Harsher sentence imposed on Badawi
In July 2013 human rights activist Raif Badawi was sentenced in Saudi Arabia to seven years in jail, and 600 lashes, for insulting Islam. His sentence has now been increased to ten years and 1,000 lashes.
Badawi, founder of the Saudi Liberal Network, was convicted of “creating a website insulting Islam” and criticising the role of the notorious religious police. Before his arrest, Badawi’s network announced a “Day of Liberalism” and called for an end to the influence of religion on public life in Saudi Arabia. He has been languishing in jail since June 2012.
According to this report, the lawsuit against him was instigated by Saudi by clerics. An appeals court overturned the original sentence and sent the case back for the case back for retrial, which culminated in an even harsher sentence.
On Monday a court upheld the 10-year jail sentence and 1,000 lashes – also ordered him to pay a fine of one million riyals ($266,666).
The rights group’s co-founder, Souad Al Shamari said:
The only hope now is an amnesty from the king or a swift move by the justice minister to form a fair judicial committee. Even the worst terrorists have not received such a harsh sentence.
Michael De Dora, Director of The Center for Inquiry’s Office of Public Policy and the US organisation’s representative to the UN, wrote here:
To make matters worse, the Saudi government also jailed Badawi’s lawyer, Waleed Sami Abu Al-Khair, for his human rights activism (we are now also working for his freedom). That left Badawi to defend himself in a criminal justice system that is already stacked against ‘offenders’.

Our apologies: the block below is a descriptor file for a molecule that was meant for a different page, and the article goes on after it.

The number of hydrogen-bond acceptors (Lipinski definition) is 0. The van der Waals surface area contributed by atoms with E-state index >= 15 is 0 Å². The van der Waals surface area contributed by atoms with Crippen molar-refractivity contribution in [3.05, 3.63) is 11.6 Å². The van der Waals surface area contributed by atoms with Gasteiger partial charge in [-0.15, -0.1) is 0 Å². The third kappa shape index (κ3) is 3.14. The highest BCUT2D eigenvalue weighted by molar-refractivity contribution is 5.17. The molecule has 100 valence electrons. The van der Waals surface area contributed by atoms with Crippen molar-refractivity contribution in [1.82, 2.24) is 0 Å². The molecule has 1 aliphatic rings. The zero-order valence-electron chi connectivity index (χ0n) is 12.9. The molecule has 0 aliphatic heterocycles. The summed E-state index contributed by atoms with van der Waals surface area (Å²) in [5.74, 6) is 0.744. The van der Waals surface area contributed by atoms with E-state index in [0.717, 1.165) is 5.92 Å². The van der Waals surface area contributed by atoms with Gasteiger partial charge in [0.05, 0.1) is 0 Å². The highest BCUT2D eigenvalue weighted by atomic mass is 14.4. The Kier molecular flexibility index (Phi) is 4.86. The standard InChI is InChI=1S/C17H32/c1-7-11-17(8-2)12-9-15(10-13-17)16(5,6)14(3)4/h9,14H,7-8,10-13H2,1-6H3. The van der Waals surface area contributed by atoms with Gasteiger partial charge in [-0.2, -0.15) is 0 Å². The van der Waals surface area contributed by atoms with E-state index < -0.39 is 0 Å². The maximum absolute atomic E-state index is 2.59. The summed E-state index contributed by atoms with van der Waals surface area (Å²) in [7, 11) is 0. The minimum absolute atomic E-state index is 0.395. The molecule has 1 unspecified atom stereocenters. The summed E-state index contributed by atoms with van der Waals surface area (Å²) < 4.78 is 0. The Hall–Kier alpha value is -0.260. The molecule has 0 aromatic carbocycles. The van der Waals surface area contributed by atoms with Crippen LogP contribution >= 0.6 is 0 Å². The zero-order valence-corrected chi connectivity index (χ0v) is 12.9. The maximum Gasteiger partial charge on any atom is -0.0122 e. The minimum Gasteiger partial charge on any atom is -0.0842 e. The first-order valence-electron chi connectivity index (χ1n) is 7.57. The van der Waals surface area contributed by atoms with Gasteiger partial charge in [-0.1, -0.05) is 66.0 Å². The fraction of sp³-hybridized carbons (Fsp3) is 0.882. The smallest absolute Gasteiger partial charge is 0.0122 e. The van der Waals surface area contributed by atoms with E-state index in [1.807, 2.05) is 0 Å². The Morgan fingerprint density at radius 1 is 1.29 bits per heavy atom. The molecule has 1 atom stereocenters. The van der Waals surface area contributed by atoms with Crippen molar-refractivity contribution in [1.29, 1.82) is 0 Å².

And defend himself he has. Badawi has shown remarkable resilience in the face of a powerful monarchy doing everything it can to crush his morale.
This week, however, we received perhaps our worst news yet: the Saudi appeals court in Mecca confirmed Badawi’s sentence. This means Badawi’s sentence is final, and that Saudi officials could begin to impose lashes on Badawi within several weeks. According to the final decision, Badawi will receive 50 lashes per session, with a break of no less than a week between sessions.
The lashings will be carried out in public after Friday prayers in front of al-Jafali mosque in Jeddah.
Meanwhile, it is reported here that in Saudi Arabia – “a country known as the cradle of Islam, where religion gives legitimacy to the government and state-appointed clerics set rules for social behavior” – a growing number of Saudis are privately declaring themselves atheists.
Said Fahad AlFahad, 31, a marketing consultant and human rights activist:
I know at least six atheists who confirmed that to me. Six or seven years ago, I wouldn’t even have heard one person say that. Not even a best friend would confess that to me.
A Saudi journalist in Riyadh has observed the same trend.
The idea of being irreligious and even atheist is spreading because of the contradiction between what Islamists say and what they do.
The perception that atheism is no longer a taboo subject – at least two Gulf-produced television talk shows recently discussed it – may explain why the government has made talk of atheism a terrorist offence. A March 7 decree from the Ministry of Interior prohibited, among other things:
Calling for atheist thought in any form, or calling into question the fundamentals of the Islamic religion on which this country is based.
The number of people willing to admit to friends to being atheist or to declare themselves atheist online, usually under aliases, is certainly not big enough to be a movement or threaten the government. A 2012 poll by WIN-Gallup International of about 500 Saudis found that 5 percent described themselves as “convinced atheist.” This was well below the global average of 13 percent.
But the greater willingness to privately admit to being atheist reflects a general disillusionment with religion and what one Saudi called “a growing notion” that religion is being misused by authorities to control the population. This disillusionment is seen in a number of ways, ranging from ignoring clerical pronouncements to challenging and even mocking religious leaders on social media.